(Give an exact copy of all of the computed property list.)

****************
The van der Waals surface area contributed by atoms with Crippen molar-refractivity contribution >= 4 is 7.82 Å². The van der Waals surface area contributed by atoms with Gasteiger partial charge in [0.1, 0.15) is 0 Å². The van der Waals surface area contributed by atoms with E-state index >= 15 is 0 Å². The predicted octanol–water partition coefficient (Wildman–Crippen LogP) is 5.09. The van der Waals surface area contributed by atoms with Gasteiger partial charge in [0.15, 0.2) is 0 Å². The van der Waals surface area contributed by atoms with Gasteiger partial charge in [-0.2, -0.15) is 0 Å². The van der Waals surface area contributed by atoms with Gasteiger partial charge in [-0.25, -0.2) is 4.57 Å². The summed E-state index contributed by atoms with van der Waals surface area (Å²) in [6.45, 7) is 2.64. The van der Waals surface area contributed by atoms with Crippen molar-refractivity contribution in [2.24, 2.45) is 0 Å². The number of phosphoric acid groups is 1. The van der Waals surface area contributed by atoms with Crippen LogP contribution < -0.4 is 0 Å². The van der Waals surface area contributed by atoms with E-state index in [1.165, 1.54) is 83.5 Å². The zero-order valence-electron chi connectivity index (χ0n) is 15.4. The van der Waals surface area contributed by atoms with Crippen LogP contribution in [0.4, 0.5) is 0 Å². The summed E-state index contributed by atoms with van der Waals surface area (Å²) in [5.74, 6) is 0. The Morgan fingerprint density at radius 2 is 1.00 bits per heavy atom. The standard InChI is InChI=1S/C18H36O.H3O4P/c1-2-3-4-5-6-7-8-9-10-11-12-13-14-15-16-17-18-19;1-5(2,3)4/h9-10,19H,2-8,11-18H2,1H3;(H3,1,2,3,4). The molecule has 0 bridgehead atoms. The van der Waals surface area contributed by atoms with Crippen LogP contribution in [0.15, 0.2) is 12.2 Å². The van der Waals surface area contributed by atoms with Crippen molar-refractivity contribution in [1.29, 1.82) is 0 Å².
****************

The van der Waals surface area contributed by atoms with Crippen molar-refractivity contribution >= 4 is 7.82 Å². The van der Waals surface area contributed by atoms with Gasteiger partial charge in [0.1, 0.15) is 0 Å². The van der Waals surface area contributed by atoms with E-state index >= 15 is 0 Å². The predicted octanol–water partition coefficient (Wildman–Crippen LogP) is 5.09. The van der Waals surface area contributed by atoms with Gasteiger partial charge in [0.15, 0.2) is 0 Å². The van der Waals surface area contributed by atoms with Gasteiger partial charge in [-0.2, -0.15) is 0 Å². The van der Waals surface area contributed by atoms with Gasteiger partial charge in [-0.25, -0.2) is 4.57 Å². The summed E-state index contributed by atoms with van der Waals surface area (Å²) in [6.45, 7) is 2.64. The van der Waals surface area contributed by atoms with Crippen molar-refractivity contribution in [2.24, 2.45) is 0 Å². The number of phosphoric acid groups is 1. The van der Waals surface area contributed by atoms with Crippen LogP contribution < -0.4 is 0 Å². The van der Waals surface area contributed by atoms with E-state index in [1.165, 1.54) is 83.5 Å². The zero-order valence-electron chi connectivity index (χ0n) is 15.4. The van der Waals surface area contributed by atoms with Crippen LogP contribution in [0.4, 0.5) is 0 Å². The summed E-state index contributed by atoms with van der Waals surface area (Å²) in [5.74, 6) is 0. The Morgan fingerprint density at radius 2 is 1.00 bits per heavy atom. The standard InChI is InChI=1S/C18H36O.H3O4P/c1-2-3-4-5-6-7-8-9-10-11-12-13-14-15-16-17-18-19;1-5(2,3)4/h9-10,19H,2-8,11-18H2,1H3;(H3,1,2,3,4). The molecule has 0 bridgehead atoms. The van der Waals surface area contributed by atoms with Crippen LogP contribution in [0.15, 0.2) is 12.2 Å². The van der Waals surface area contributed by atoms with Crippen molar-refractivity contribution in [1.29, 1.82) is 0 Å².